GEOL 104 Dinosaurs: A Natural History

Fall Semester 2016
The Worlds of Dinosaurs: Dinosaur Paleoecology

We've looked at the dinosaurs from an evolutionary perspective. Now we'll take a look at them from an ecological and historical one.

Here are some important terms concerning paleoecology:

Example of Autecology: Migration in Camarasaurus
The isotopic composition of water varies from spot to spot due to temperature, evaporation, and other factors. In a study geochemist Henry Fricke and colleagues compared the isotopic composition of clay minerals and the teeth of the macronarian sauropod Camarasaurus from several sites in the Morrison Formation (Late Jurassic, western North America). While the clays only had the isotopic composition of the lowland environment (not surprisingly, since that's where they formed and that's where the teeth were found), but the Camarasaurus teeth show a broader spread of values, including upland signatures. Looking within individual teeth, it was found that some succession of layers show lowland values and then swtich to show upland values. This has been interpreted as indicating migration between uplands and lowlands within the species.

Another Example of Autecology: Infection in Tyrannosaurus
Many specimens of Tyrannosaurus (and other tyrannosaurids) show lesions in the lower jaw. These were first considered to be bitemarks from other tyrant dinosaurs, but closer examination reveals that these are not punction marks, but resorbed bone.

In fact, their closest analog in the modern world are the lesions produced by avian trichomonosis (infections in birds from the protozoan Trichomonas gallinae). Modern birds of prey get this infection primarily from eating infected prey, and so it is quite likely that the tyrant infections were similarly picked up from infected food items.

Synecology of a Single Fauna: the Hell Creek (latest Cretaceous, western North America)
How do we determine the animals that make up a paleofauna? Rather simply: the animals whose fossils are found in a formation. But not all formations are equally well-explored, so while we have long faunal lists for some of these, and very few species known in others. Also, there are complicating factors:

In a recent study of the latest Cretaceous Hell Creek Formation of western North America, the distribution of different dinosaur species within different micro-habitats was examined. The researchers compared the relative occurrences of different species in sandstones (representing the rivers and near-river environments) and mudstones (which generally represented the floodplains further from the river). They found that the ceratopsians of the Hell Creek (the chasmosaurines Triceratops and Torosaurus and the leptoceratopsid Leptoceratops were more common in the upland environments; that the ornithopods (the hadrosaurine Anatosaurus and the parksosaurid Thescelosaurus) more common near the rivers; and that other dinosaurs did not show a statistically significant preference between the habitats (a possibility that ornithomimids were more common in the uplands, but not statistically significant). In the case of the apex predator of the environment, Tyrannosaurus, this lack of preference has strong statistical support: this makes sense, because meat is meat, so its food base would be found in both settings. In contrast, however, the particular plants favored by ceratopsids and ornithopods may have been linked to their favored micro-habitats.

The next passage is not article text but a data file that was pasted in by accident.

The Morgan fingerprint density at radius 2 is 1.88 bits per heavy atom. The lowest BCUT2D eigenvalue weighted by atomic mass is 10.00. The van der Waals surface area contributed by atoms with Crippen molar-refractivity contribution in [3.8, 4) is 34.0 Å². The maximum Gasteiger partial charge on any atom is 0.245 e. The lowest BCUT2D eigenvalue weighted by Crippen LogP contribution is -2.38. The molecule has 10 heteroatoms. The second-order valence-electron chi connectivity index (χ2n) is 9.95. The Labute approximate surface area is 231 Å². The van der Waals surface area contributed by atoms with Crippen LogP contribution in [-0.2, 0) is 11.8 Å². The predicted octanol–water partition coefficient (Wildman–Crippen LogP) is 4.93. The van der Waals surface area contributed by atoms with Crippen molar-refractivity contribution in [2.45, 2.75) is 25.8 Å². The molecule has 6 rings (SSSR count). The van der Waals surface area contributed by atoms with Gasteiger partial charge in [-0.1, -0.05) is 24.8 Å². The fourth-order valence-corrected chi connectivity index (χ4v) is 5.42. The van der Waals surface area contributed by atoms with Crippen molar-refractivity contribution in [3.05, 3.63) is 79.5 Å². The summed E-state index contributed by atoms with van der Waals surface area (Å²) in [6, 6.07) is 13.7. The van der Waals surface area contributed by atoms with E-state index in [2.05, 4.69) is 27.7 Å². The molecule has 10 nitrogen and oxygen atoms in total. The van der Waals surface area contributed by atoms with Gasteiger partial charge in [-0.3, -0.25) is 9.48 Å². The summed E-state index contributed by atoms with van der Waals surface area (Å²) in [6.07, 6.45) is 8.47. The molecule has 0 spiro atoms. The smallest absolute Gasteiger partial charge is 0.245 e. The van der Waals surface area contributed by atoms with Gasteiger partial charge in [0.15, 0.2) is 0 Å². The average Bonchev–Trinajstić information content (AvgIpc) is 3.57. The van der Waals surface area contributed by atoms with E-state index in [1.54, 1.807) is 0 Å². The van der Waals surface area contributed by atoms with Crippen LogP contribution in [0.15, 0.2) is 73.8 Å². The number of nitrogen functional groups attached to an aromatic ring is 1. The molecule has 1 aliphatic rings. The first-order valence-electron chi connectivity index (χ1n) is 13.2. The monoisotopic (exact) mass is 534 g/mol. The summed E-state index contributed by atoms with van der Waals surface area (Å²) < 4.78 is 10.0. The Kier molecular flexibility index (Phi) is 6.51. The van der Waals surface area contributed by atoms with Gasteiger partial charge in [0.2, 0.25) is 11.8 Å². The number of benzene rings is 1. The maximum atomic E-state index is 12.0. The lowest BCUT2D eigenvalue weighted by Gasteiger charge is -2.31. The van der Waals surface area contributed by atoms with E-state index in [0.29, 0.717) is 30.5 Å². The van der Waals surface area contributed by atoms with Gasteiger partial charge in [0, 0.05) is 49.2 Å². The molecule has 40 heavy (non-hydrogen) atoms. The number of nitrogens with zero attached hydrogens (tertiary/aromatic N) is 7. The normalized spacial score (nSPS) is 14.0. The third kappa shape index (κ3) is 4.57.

(Neither the oviraptorosaur Anzu nor the dromaeosaurids Acheroraptor and Dakotaraptor were known when this study was done.)

Few other formations have been subjected to this level of analysis, but hopefully this will be done in the near future.

Inter-faunal Comparisons: Late Jurassic Sauropod-Dominated Communities
One can compare faunas to faunas just as we can compare micro-habitats to micro-habitats. In a recent study, different sauropod-dominated communities of the Late Jurassic from around the world were compared. These sites were from different formations on different continents representing different habitats of the Late Jurassic.